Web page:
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I've tried searching for similar questions here and I don't think I've found anything that matches what I'm looking for. I would like to know where to start in developing a (most likely) database-driven Java application that could keep track of customers, invoices, and quotes for my dad's auto shop. There will be a couple computers in the shop that will need access to it.

I was thinking of having a server in there to handle the database and let whatever machines need to access it use a client app.

Almost all of my experience is in a LAMP environment but I have been trying to learn as much as I can about Java and feel pretty comfortable playing with it in Netbeans or Eclipse.

I'm not asking anyone to tell me how to make it or anything. I would just like to know where to start learning. Is MySQL a good match with Java or should I use something else? I've been wanting to learn Java and I figured this would be a good project to learn on but everything I read seems to give only bits and pieces of what I want to know.

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Start small. Start humble. – JavaRocky Aug 6 '10 at 22:21
I wrote a little tutorial, you may find it useful: Java/JDBC with MySQL – BalusC Aug 7 '10 at 3:41
Thank you everyone!!! This is all EXTREMELY helpful. – levi Aug 9 '10 at 13:09
It's not enough to just learn the language, it's crucial for you to learn object oriented programming which is the hardest and most important thing in java to wrap your head around for becoming a proficient developer. Take the OOP course and practice all HW assignments at – Horse Voice Jul 12 '15 at 13:48
up vote 1 down vote accepted

Java and MySQL work well together. Here are some things I would recommend to get started:

  • JDBC (Java Database Connector) - use it to connect to MySQL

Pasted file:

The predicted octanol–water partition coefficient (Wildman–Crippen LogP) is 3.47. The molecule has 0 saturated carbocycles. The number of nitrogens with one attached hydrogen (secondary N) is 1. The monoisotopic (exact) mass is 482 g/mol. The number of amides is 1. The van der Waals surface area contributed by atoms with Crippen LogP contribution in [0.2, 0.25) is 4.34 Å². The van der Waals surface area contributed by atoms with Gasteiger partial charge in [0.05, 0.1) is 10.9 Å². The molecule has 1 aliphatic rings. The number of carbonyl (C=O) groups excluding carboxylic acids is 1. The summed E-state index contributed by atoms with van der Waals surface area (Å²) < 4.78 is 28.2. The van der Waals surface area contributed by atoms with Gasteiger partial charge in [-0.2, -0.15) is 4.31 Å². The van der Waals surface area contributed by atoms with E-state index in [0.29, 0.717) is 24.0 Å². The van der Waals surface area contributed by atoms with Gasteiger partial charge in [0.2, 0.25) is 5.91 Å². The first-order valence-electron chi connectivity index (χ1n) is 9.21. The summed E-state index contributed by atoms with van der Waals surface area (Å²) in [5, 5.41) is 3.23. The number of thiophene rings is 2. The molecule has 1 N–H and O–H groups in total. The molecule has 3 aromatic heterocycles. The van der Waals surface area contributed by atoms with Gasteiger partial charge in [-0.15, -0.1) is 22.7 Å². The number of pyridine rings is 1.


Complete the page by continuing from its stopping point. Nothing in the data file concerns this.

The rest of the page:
• Swing programming - used to create the GUI front end that users will interact with. While NetBeans has a drag and drop GUI builder interface, actually understanding what's going on under the hood is very important.
    • GlazedLists is a great project for showing dynamic content in table format, such that you can easily filter, sort, etc. Given you will probably have table views of customers, etc., I would look into this

If I were you I would definitely set the bar a little bit lower and try some easier projects to start with (ones that do not require database connectivity, for instance). Once you're a little more advanced with Java, then I'd start work integrating a MySQL table with your app.

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I think that most of the answers to this question will prove useful as a starting point

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You'll never find a complete subject list to learn java or any other tecnology, I suggest that you should start by writing down the requirements for the project and start "trying/failing" at what you want to do. Bits and Pieces are a very good way to learn.

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You could try building different test applications, to get the feel of java, and slowly start using all parts needed to build your application. Common concepts used in small database-driven Java applications are:

  • JDBC, a java database connector
  • A client/server architecture (needed if multiple clients need to keep their data synchronized)
  • Synchronization
  • A swing GUI

A learning path that worked for me was:

  • Build a command-line driven java application
  • Build a test application with a graphical user interface (GUI).
  • Build a test application with a client/server architecture, but with only one client
  • Build a test application with a client/server architecture, connect multiple clients and keep them synchronized.
  • Build a java application with a JDBC database connector, set up a MySQL server and connect the server in your client/server architecture to it.

You can search for each of the concepts on the internet. It should be easy to find tutorials that will teach you how to use them.

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MySQL should work well with Java.

In any case, if you use JDBC (a generic API to access SQL databases, part of the standard Java library), you should be quite independent of what underlying database you are using (apart from vendor-specific SQL extensions).

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